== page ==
May 5, 2017

Transcript of radio interview – Jon Faine Program, ABC Melbourne

Subjects:  Federal infrastructure investment in Victoria, Western Sydney Airport; ABC board. 

JON FAINE: Anthony Albanese is the Shadow Minister for Infrastructure and Transport and he has arrived in Melbourne to make infrastructure announcements from the Federal Opposition. Mr Albanese, good morning to you.

ANTHONY ALBANESE: Good morning Jon.

FAINE: Are you on the train on the way from the airport into Melbourne?

ALBANESE: Yes, well, I wish I was. That is a great example of a project that is needed. But of course in order to do that you’ve got to do the Melbourne Metro, which was why we put $3 billion in the 2013 Budget for the Melbourne Metro that was of course taken out by the Governor-General designate Abbott in 2014.

FAINE: So what we’ve got is the Turnbull Government have announced that they are going to invest seven or so billion dollars in Badgerys Creek Airport including a rail line to an airport that they are committed to building, a rail line to an airport that doesn’t exist. But no one will fund a rail link to Melbourne Airport. They are also investing in Westconnex which the independent auditors said this week looks like it is not viable financially and the various reports were that this could be another bit of a black hole, a commercial black hole, and yet the State Government here says there is next to no commitment to the infrastructure spend that Victoria needs. So like a seagull to a chip, is that what has brought you down to Melbourne?

ALBANESE: Well I’ve got to say that I have been coming to Melbourne and saying this for some time. The Federal Government was happy to put money into the Westconnex project in Sydney. That’s an interesting project in terms of planning. They have begun digging the hole. It’s a $16.7 billion project. But they don’t know quite where the hole is going to come up yet. So that money was forwarded as advance payment, you know, without any business case, without recommendations from Infrastructure Australia. And of course the other fact is the Asset Recycling money, where the money has been forwarded to NSW, to the ACT Government as well. Victoria is entitled to $1.4 billion of that. It has put forward a very practical plan for regional rail and the Turnbull Government are saying no, even though that money itself wasn’t new money; it was taken from the Building Australia Fund that was meant to be for Infrastructure Australia-approved projects. But NSW and the ACT got the money and there is no reason whatsoever why Victoria shouldn’t get those funds. Victoria is receiving 7.7 per cent of Federal infrastructure funds with 25 per cent of the population and with the great city of Melbourne being Australia’s fastest-growing city at the moment.

FAINE: When you were in office the pro-Sydney bias and the Queensland emphasis when Kevin Rudd was Prime Minister was absolutely evident from a Victorian perspective. So when the Labor Party was in federal office, from our point of view you were just as bad.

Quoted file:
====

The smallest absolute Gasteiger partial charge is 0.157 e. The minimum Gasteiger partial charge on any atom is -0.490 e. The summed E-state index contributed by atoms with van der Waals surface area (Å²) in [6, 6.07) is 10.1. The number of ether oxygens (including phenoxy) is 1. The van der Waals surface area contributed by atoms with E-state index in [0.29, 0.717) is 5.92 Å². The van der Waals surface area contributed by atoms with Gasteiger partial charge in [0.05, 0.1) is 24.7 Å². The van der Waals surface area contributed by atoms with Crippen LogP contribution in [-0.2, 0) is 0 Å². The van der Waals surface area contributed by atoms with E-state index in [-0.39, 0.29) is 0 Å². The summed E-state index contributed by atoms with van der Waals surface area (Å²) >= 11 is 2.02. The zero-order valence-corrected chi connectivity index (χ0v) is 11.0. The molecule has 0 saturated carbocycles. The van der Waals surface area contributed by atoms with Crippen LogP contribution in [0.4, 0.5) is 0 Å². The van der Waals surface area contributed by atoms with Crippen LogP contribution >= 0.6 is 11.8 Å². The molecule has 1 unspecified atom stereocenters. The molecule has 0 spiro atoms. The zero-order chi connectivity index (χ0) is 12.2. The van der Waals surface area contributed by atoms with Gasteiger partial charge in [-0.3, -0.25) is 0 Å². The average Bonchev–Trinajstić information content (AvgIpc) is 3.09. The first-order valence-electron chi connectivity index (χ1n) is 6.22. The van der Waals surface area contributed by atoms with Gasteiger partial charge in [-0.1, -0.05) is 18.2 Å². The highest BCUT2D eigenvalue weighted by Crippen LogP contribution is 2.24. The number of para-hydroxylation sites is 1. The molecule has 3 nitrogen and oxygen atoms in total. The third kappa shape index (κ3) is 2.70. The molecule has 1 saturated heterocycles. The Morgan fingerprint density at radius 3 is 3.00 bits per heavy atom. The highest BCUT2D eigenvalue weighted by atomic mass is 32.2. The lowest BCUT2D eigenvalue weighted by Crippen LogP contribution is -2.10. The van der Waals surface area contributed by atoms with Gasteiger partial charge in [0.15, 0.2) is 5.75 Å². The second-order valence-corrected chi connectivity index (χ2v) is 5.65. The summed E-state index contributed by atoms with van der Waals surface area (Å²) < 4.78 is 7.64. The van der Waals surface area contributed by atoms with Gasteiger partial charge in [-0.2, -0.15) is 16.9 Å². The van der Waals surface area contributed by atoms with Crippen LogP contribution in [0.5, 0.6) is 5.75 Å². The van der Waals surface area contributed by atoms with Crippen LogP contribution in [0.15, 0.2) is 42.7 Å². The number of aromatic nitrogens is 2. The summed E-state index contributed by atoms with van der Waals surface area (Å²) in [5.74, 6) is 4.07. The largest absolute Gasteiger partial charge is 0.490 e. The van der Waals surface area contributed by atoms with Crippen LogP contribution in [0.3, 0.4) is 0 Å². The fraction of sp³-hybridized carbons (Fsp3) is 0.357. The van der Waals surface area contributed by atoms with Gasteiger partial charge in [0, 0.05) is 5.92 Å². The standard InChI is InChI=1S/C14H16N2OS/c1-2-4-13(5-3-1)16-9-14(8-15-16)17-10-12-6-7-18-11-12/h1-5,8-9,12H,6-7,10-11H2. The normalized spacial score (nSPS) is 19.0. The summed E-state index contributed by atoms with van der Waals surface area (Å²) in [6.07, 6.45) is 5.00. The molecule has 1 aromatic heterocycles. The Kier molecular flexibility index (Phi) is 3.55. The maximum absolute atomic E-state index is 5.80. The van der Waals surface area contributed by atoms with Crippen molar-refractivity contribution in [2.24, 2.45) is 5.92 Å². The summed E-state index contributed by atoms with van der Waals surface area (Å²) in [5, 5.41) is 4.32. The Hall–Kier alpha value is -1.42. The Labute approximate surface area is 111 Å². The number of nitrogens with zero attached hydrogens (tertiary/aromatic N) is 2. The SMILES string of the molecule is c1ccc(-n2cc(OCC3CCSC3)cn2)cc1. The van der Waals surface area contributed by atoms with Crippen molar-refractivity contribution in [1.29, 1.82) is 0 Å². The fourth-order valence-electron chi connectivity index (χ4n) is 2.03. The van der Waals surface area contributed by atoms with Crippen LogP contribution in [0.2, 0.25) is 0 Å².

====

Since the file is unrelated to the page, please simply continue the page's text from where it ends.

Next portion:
ALBANESE: Well that is not true Jon of course. The largest-ever Federal investment in a public transport project was right here – the Regional Rail Link project – a $3.25 billion investment. The M80 road project funded here as well; the substantial community infrastructure upgrades; the Managed Motorways program on the Monash Freeway. The fact is that we invested in rail freight as well with the upgrades to the Australian Rail Track Corporation here through Victoria. We invested in the roads around Geelong, including the Geelong Ring Road, the Princes Highway West and Princes Highway East; the Bacchus Marsh upgrades out to Ballarat. We invested in all of those projects and indeed Victoria – the complaint that I had as a NSW person and as the Infrastructure Minister was that Victoria received slightly more money than NSW and that was because frankly the Victorian projects like the Regional Rail Link stacked up – the Victorian Government had done the work.

FAINE: Just finally and briefly and somewhat I hope not too indulgently, we yesterday had the opening of the newly refurbished ABC building here at Southbank.

ALBANESE: Thank goodness for that.

FAINE: Yes the works are over. Mitch Fifield the minister unveiled the plaque and that was glorious and cracked a few good jokes, including the funniest one was that the ABC was going to move headquarters down to Melbourne and nobody laughed when he cracked that joke Anthony Albanese. Nobody laughed from the Sydney management that had flown down for the opening or the board. Now the ABC board has nine people on it. Do you know the break up for the ABC board?

ALBANESE: I must admit I am not an expert on the ABC board.

FAINE: OK, well I will give it to you. There are are nine people on the board, five of them are from Sydney.

ALBANESE: How many of them are from Malcolm’s street?

FAINE: Five of them are from Sydney, two are from Queensland, one from West Australia and one from South Australia. There is not a single Victorian on the ABC board of nine and there are five, all from Sydney

ALBANESE: Well that’s a bit rough. Can I say this – that under my watch, the chair of Infrastructure Australia, a great appointment, was Sir Rod Eddington. The Deputy Chair was Mark Birrell, both Victorians.

FAINE: And one in fact a former Liberal Member of Parliament so there you go.

ALBANESE: Absolutely.

FAINE: It’s extraordinary how these things happen but no-one ever talks about them so I thought I would get into trouble and make sure that I do. Welcome to Melbourne and thank you for calling us on the train on the way from the airport. Oh no, that’s right, in a taxi on the way from the airport. Anthony Albanese, the Shadow Minister for Infrastructure and Transport.